With a year-round population that hovers around 1,000, Saugatuck can’t compete with fellow Lake Michigan coast city Chicago in the number of available galleries and art studios. But it doesn’t need to. Since its creative beginnings as an art colony in the 19th century, it has managed to do just fine for itself. The city’s dozen-plus galleries, including Roan & Black (roanandblack.com) and the African-themed Amazwi Contemporary Art (amazwi.com) lure in the tourists, who can also partake in the art exhibits, theater and musical performances at the Saugatuck Center for the Arts (sc4a.org).
Get a dose of Southern charm in this Georgia town, where the Savannah Arts Academy and the Savannah College of Art and Design (SCAD) contribute to a bustling arts scene. A big part of that scene is the First Friday Art March (artmarchsavannah.com), where galleries and studios, including the Non-Fiction Gallery (henandcake.com/flourless), open their doors to the public and local artists set up their easels along De Soto Avenue. At other times, you can check out the award-winning SCAD Museum of Art (scadmoa.org), which draws a vast array of professional artists from around the world.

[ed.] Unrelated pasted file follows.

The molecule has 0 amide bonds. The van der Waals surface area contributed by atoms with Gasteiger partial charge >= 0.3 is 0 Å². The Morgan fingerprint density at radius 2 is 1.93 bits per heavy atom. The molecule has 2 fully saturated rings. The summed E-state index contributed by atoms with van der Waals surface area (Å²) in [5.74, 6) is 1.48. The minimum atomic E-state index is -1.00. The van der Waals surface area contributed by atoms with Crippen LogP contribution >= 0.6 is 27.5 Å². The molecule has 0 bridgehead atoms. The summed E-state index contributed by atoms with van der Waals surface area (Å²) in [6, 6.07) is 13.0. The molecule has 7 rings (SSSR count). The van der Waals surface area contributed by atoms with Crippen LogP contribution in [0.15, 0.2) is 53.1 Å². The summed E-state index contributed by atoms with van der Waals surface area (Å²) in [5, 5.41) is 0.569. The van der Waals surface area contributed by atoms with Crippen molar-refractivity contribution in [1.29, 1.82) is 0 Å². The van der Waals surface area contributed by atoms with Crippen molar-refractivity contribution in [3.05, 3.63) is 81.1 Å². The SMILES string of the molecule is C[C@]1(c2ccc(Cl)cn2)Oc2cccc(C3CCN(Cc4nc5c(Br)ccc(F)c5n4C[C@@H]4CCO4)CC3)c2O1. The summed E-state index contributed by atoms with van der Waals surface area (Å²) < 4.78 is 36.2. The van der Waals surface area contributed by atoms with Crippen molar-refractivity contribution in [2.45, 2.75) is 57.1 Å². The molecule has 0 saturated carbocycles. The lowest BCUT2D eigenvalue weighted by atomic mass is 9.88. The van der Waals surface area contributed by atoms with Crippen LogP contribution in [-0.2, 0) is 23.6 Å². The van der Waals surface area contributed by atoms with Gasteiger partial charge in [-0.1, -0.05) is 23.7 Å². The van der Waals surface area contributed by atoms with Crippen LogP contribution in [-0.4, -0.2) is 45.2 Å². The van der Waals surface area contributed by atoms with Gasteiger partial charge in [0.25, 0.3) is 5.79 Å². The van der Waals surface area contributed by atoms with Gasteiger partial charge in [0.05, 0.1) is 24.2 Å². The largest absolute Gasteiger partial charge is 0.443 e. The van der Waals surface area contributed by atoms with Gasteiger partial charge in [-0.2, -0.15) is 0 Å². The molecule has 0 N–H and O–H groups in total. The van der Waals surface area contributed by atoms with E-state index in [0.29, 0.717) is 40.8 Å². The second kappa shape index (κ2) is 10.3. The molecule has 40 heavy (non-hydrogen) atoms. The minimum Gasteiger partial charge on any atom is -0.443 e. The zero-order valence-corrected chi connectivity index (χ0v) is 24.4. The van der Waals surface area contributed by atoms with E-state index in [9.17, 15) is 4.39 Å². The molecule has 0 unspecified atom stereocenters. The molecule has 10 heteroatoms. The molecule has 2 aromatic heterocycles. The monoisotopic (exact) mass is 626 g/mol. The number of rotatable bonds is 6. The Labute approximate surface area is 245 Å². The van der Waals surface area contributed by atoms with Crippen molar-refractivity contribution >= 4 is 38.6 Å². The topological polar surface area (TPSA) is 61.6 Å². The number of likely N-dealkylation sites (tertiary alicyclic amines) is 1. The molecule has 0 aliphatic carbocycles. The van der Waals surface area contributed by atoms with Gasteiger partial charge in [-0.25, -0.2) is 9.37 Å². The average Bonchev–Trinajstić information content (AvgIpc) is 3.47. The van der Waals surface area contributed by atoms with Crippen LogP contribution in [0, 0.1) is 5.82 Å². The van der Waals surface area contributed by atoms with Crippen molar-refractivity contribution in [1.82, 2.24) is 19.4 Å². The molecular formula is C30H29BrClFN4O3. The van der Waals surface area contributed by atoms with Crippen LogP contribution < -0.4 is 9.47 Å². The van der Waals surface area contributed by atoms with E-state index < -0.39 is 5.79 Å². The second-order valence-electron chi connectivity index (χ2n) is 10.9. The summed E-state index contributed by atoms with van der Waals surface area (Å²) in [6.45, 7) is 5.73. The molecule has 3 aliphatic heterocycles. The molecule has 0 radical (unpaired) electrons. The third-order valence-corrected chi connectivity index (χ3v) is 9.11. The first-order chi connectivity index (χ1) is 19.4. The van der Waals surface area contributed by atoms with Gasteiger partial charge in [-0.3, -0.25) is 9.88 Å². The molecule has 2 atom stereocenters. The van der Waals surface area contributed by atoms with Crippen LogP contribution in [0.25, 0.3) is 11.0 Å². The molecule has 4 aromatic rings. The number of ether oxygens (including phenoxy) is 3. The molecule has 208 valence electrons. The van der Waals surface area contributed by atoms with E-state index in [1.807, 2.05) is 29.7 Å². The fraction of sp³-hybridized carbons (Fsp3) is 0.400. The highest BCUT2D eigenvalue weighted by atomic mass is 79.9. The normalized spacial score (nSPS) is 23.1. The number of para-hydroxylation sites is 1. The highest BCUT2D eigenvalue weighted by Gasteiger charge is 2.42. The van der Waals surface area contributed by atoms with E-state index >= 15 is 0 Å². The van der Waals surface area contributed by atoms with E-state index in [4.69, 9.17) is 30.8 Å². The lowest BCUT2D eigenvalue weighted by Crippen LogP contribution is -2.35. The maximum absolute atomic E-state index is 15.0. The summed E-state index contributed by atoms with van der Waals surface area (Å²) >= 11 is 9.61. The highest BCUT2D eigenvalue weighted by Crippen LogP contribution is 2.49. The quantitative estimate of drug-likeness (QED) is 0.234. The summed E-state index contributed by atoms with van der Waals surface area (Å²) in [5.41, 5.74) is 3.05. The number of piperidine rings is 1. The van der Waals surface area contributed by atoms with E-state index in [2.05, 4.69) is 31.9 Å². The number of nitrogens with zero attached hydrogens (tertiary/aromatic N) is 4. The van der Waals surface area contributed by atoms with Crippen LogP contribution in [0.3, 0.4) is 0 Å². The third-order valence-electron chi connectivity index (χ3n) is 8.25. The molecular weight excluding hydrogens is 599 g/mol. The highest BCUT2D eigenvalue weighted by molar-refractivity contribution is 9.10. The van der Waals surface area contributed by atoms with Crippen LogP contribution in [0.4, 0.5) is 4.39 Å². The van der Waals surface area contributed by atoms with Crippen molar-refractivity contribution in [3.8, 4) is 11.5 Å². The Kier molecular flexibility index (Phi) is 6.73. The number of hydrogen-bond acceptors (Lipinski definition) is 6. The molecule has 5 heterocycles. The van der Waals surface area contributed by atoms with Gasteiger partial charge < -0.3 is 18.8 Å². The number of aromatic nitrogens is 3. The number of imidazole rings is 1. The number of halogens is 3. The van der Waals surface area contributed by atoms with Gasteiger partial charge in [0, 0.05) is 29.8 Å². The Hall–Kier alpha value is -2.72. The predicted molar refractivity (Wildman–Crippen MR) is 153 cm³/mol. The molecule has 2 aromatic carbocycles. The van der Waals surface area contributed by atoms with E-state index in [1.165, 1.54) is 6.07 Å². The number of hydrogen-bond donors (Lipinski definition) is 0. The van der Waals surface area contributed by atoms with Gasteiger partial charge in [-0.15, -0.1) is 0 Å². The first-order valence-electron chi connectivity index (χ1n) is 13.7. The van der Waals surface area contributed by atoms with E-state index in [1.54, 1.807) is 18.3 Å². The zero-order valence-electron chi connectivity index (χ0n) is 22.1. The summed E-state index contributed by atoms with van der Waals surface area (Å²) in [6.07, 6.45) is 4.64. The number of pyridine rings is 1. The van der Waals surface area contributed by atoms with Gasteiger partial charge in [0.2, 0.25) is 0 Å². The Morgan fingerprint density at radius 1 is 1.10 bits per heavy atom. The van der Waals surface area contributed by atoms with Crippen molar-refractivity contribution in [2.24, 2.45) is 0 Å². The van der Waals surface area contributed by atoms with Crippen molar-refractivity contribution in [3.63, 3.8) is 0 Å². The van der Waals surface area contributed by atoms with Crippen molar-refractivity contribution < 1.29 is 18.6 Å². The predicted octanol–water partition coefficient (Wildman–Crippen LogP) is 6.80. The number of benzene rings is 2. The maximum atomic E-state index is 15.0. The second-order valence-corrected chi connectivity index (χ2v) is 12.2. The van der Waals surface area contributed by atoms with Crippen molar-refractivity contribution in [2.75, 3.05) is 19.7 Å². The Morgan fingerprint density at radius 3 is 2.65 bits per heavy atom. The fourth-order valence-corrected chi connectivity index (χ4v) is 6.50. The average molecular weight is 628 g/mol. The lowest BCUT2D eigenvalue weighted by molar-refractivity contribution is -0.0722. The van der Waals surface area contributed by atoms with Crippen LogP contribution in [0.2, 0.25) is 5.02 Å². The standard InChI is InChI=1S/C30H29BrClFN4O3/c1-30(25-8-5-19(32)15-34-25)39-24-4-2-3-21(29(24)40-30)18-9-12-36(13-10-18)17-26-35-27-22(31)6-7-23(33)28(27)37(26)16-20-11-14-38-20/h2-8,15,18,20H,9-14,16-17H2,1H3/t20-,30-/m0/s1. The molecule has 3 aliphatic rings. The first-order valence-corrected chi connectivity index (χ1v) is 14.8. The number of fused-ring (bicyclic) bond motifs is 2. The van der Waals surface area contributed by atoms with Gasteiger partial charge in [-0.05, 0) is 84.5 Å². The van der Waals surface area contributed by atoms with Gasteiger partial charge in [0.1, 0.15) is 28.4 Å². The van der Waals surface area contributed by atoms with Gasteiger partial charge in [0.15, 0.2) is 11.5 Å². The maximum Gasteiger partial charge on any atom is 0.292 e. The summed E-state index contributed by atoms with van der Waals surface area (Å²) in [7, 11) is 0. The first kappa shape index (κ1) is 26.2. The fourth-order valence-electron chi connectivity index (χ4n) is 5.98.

St. Augustine, Fla.